Bishop Martin Seeley's thoughts are on the Diocese of Kagera in Tanzania
The President of Tanzania, John Magufuli, died on March 17. He was 61 years old and had been president since 2015.
I am not usually very alert to the changes in political leadership around the world, apart from those the media especially focus on.
But for nearly 30 years the Church of England in Suffolk has been twinned with the Diocese of Kagera in north-west Tanzania, Africa. So President Magufuli’s death means rather more than it would have done if I had simply noticed it in the news media, and then with no connection just moved on.
And it means something for two particular reasons. First, the relationship with the bishop, clergy and congregations in that corner of Tanzania is a real relationship, a real connection of friendship and mutual care. And secondly, because President Magufuli would refer to an ‘unnamed respiratory disease’ and not coronavirus. And he believed this unnamed disease would be combated by prayer and traditional medicines.
Consequently, there has been no data published about Covid incidence in that country since last May, no provision for medical care for those suffering from Covid symptoms, and no campaign to stay safe.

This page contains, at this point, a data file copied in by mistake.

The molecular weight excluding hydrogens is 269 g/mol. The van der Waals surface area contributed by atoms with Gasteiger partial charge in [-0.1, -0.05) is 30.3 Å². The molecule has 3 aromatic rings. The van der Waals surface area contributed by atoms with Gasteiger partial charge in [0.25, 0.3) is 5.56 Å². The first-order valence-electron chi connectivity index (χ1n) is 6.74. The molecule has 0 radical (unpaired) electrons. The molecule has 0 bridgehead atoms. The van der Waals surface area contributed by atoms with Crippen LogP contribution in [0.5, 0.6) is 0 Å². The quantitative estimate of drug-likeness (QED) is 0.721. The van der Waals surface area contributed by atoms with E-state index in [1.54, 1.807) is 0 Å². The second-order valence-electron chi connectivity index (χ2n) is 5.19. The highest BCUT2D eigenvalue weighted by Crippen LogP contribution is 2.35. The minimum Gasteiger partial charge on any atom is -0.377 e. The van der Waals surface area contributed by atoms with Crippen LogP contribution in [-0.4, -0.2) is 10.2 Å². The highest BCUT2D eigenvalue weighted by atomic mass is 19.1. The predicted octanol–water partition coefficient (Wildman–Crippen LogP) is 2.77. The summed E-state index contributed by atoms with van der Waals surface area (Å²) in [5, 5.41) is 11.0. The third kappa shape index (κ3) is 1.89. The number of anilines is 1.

Locally, many people, including in churches, have been taking care, have heard about the disease from their neighbours and instituted the sort of cleansing protocols that have become a way of life to us.
Several months ago we sent funds to the Church in Kagera to enable them to buy sanitising equipment for every church in their large diocese. The challenge for their people is both one of health, and one of economics, just as it is for us.
So the borders have been shut by their neighbours, and that means that important cash crops, that sustain the local economy, have not been able to leave the country to earn currency.
When I visited Kagera 20 months ago – and I was due to make a second visit last autumn – I saw the coffee growers and avocado growers who produce amazing crops with modest infrastructure, and then export them. I even have an avocado tree, grown from a stone from Kagera, that is already nearly 6ft tall.
The farmers’ families and villages depend on the income from these sales. But if the borders to Uganda, Rwanda and Burundi are closed, they cannot sell.
The churches work hard to support their communities, through pastoral care and improving agricultural practice, but they are thwarted economically when the borders are closed, and when there is no acknowledgment of the need to combat Covid.
We see here just how one approach to what is truth can have such a huge impact on other people’s lives, and indeed on their vulnerability to illness and death. It is hard to imagine why you would deny the disease is present when it is clearly so devastating. There are rumours, supported by the opposition party, that the president’s death was in fact from Covid, although he also had a long-standing heart condition which his supporters are pointing to as the cause.
We pray daily for our brothers and sisters in Kagera, and pray for wisdom and good judgement in their local and national leaders, and pray for the medical staff in the hospitals and clinics.
And I look forward to meeting up again and celebrate our friendship and mutual care once more.
- Bishop Martin Seeley is the Bishop of St Edmundsbury and Ipswich and is writing a weekly article for readers while church services are disrupted by the pandemic